Rabbi Shimshon Sherer, Rav of Congregation Kehilas Zichron Mordechai, tells the following story.
In a small town there was a severe drought. The community synagogues each prayed separately for rain, but to no avail. The tears and prayers failed to unlock the sealed heavens, and for months, no rains came.
Finally, the town’s eldest sage held a meeting with prominent community rabbis and lay leaders. “There are two items lacking in our approach, faith and unity. Each one of you must impress upon his congregation the need to believe. If we are united and sincere, our prayers will be answered!” He declared that all the synagogues in the city would join together for a day of tefilah. Everyone, men women and children would join together for this event. “I assure you,” he exclaimed, “that if we meet both criteria – faith and unity – no one will leave that prayer service without getting drenched!”
There was no shul large enough to contain the entire community so the date was set to gather and daven in a field! For the next few weeks all the rabbis spoke about bitachon and achdus (faith and unity). On the designated day the entire town gathered in a large field whose crops had long withered from the severe drought. Men, women, and children all gathered and anxiously awaited the old sage to begin the service.
The elderly rabbi walked up to the podium. His eyes scanned the tremendous crowd that filled the large field and then they dimmed in dismay. The rabbi began shaking his head in dissatisfaction. “This will never work,” he moaned dejectedly. “The rain will not come.” Slowly he left the podium. The other rabbis on the dais were shocked. “But rebbe everyone is here and they are all united! Surely they must believe that the rains will fall! Otherwise no one would have bothered to come on a working day!”
The rabbi shook his head slowly and sadly.
“No. They don’t really believe,” he stated. “I scanned the entire crowd. Nobody even brought a raincoat.”
Torah is Sweeter than Candy
One of America’s largest kosher confectioners was a major supporter of Beth Medrash Govoah, the Yeshiva and Kollel founded by the late Rabbi Aaron Kotler and led for twenty years by his late son Rabbi Shneur Kotler. At one major national function this industrialist had the occasion to introduce Reb Shneur. He did so in a most unique manner.
“Actually,” he proclaimed, “both Reb Shneur and I have much in common. We both went to cheder in Europe, survived the war, and now we both run major institutions. We provide the public with an excellent product, one that is both sweet and enjoyable. Many people stand in line to speak to me, and many wait in line to speak to the Rabbi. We both are well known and try hard to help others.
“However there is one major difference between us.” The magnate paused and smiled. “I make lollipops and Rabbi Kotler makes men.”
The Only Refuge is Torah
The Tchebiner Rav, HaRav Dov Berish Weidenfeld zt”l, was a Torah scholar of great renown, and a leader of Torah Jewry after the Holocaust. During the War, he lost his wife, two sons, and three daughters – may Hashem avenge their blood – narrowly escaping the jaws of death himself. Two of his daughters also survived. One of them married Rav Goldshtof zt”l, and the other married the renowned Torah giant Rav Baruch Shimon Shneerson zt”l.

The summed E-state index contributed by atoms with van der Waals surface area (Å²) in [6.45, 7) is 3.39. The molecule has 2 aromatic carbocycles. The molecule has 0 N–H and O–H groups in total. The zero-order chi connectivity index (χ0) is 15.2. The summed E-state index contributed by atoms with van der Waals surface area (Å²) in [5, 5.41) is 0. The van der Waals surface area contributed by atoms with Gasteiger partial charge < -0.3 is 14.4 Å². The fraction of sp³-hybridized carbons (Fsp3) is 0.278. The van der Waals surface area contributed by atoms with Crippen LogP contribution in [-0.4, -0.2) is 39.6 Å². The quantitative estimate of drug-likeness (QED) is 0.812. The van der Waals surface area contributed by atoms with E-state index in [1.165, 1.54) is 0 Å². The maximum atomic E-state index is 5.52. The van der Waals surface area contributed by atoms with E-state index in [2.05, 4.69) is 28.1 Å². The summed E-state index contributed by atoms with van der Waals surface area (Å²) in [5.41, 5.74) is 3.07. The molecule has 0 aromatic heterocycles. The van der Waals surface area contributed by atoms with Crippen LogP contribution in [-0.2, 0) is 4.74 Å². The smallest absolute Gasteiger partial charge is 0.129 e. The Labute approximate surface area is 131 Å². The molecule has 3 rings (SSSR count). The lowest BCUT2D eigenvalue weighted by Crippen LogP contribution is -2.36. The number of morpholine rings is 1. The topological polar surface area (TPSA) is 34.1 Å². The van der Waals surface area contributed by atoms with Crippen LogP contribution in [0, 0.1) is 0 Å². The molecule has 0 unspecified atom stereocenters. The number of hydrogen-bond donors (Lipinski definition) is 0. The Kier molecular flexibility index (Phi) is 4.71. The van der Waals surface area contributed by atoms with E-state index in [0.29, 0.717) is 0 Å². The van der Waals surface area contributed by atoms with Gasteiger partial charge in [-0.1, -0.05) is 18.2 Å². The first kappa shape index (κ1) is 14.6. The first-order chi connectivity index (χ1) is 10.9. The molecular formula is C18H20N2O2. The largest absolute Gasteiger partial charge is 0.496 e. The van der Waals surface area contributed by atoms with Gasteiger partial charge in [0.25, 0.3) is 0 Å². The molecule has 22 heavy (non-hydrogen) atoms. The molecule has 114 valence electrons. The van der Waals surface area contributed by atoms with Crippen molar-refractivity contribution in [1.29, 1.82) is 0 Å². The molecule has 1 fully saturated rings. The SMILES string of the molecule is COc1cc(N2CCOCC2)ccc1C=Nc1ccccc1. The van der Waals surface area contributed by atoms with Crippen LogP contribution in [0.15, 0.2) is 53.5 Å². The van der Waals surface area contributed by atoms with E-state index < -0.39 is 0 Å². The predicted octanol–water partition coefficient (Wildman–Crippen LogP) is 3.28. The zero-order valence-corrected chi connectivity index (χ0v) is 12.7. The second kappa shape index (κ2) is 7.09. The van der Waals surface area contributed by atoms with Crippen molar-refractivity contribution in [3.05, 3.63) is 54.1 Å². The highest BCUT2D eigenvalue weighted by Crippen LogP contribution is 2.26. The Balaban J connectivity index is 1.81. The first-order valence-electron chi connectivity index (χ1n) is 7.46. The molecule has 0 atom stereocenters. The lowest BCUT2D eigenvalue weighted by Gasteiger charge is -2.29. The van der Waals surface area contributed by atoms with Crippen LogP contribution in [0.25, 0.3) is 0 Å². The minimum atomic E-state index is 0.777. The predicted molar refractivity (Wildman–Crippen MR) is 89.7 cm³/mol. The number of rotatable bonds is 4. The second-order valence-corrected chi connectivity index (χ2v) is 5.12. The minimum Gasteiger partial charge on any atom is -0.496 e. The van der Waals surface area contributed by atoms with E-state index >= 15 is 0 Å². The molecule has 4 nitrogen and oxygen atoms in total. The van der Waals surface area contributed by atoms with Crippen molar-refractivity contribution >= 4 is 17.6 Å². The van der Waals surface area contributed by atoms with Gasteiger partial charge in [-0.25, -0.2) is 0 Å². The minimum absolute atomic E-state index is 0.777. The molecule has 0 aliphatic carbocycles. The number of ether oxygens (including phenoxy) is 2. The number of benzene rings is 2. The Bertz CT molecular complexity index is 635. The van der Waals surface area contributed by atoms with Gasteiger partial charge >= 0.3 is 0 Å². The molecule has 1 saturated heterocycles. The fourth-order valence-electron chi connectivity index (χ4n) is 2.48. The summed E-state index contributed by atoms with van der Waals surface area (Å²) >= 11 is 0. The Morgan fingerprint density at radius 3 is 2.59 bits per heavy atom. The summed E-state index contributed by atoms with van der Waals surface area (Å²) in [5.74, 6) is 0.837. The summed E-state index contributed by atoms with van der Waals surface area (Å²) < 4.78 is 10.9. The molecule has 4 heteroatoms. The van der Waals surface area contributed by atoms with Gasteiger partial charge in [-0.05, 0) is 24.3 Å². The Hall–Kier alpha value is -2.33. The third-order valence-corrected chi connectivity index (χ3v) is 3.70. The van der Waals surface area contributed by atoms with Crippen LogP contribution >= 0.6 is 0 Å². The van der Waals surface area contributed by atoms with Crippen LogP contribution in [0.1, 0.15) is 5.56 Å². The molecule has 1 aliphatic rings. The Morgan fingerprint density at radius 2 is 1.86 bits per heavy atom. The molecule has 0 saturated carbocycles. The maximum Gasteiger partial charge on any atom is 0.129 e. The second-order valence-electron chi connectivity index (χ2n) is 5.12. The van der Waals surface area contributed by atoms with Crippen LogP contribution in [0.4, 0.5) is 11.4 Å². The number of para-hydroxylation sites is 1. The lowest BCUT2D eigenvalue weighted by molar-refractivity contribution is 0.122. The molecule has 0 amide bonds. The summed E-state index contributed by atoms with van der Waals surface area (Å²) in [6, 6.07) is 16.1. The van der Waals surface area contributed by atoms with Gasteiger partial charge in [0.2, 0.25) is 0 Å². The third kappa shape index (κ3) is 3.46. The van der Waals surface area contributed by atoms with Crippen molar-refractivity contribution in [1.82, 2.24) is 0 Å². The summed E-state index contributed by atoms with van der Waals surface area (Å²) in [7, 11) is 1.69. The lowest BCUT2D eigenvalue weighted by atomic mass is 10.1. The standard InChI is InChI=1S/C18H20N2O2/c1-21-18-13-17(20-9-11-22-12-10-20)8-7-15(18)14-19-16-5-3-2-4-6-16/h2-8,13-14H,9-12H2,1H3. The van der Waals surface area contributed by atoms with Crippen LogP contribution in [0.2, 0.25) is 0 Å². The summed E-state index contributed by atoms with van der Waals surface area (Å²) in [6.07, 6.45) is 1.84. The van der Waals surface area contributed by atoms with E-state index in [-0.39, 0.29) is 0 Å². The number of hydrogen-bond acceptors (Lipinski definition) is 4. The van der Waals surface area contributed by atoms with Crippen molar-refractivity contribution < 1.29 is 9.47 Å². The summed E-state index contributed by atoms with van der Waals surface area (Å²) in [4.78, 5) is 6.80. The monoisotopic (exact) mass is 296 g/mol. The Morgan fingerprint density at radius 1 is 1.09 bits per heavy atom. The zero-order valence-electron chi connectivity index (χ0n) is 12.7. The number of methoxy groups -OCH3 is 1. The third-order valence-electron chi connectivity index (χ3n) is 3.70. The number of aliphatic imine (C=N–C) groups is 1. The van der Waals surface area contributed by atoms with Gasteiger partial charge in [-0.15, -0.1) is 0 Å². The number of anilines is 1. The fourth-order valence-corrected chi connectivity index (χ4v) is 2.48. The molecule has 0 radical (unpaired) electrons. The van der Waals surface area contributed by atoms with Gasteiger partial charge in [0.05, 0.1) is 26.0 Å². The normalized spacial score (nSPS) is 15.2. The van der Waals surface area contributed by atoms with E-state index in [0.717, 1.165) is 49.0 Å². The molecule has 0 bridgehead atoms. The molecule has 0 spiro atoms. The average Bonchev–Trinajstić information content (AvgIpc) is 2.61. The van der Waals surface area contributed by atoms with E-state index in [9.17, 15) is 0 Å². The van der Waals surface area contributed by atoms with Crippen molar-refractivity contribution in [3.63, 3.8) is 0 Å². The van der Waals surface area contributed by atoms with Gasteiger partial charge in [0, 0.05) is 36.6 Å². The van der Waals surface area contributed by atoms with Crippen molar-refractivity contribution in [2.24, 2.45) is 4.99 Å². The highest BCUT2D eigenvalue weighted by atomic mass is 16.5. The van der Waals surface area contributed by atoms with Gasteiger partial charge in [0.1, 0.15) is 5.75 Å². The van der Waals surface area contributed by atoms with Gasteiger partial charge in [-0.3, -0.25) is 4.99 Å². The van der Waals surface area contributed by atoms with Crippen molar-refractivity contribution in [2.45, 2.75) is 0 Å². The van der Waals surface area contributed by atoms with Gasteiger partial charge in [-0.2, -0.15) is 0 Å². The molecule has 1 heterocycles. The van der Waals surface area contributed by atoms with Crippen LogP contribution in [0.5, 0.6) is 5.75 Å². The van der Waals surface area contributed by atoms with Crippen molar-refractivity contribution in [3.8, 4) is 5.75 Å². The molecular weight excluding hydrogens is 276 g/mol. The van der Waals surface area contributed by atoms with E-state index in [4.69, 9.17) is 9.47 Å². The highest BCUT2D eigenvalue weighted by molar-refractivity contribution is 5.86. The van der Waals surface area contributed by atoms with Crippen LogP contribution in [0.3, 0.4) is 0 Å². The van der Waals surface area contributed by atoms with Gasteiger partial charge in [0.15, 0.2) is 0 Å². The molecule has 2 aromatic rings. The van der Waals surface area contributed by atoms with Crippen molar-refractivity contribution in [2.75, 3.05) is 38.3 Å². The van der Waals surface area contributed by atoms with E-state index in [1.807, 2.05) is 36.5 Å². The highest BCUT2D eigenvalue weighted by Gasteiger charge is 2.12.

One night in Jerusalem, his son-in-law Rav Goldshtof paced nervously outside the door to the Rav’s study. Recently, the Rav’s family had been in high spirits, after a son had been born to Rav Shneerson – a first grandson for the Rav! It was, in some way, a degree of consolation; a statement that although the Nazis – may their names be blotted out – might have extinguished the lives of most of their family, they had now begun to build anew. However, just days after the child’s birth, doctors had informed them that the baby’s life was in danger.
The Tchebiner Rav was sitting in his study, wrapped up in Torah study, when the devastating news came from the hospital: The baby had passed away. The dreadful task of relating the news to the Gaon had been placed on the shoulders of Rav Goldshtof.
Anxious and grieving, he knocked on the door. When it opened, he found himself standing face to face with the splendorous figure of the Rav, deep in thought. A volume of the Rashba’s commentary lay open on his desk. Rav Goldshtof’s eyes began to well with tears when his father-in-law asked him, “How is the child?” Without saying a word, the look on his face said it all. “It’s all over.”
No doubt, this must have razed the Rav’s universe all over again. During the horrors of the War, he had lost the people dearest to him. Now, hoping to rebuild and breathe new life into the family, his building had once again collapsed.
Years later, Rav Goldshtof described the encounter: “I had no idea what kind of reaction to expect. When I broke the news, my father-in- law placed a hand upon the door frame, and leaned his head against it. There was a terrible silence as he stood there, absorbed in his thoughts. Then he turned to me, and quoted the words of the Psalmist (Tehillim 119:92), ‘If not for Your Torah, my delight, I would have perished in my distress.”” The horrific news must have scorched his heart; his first grandchild was gone. His only refuge was the delight of Torah study. (Me’oros HaDaf HaYomi Kiddushin 69.)(www.Torah.org)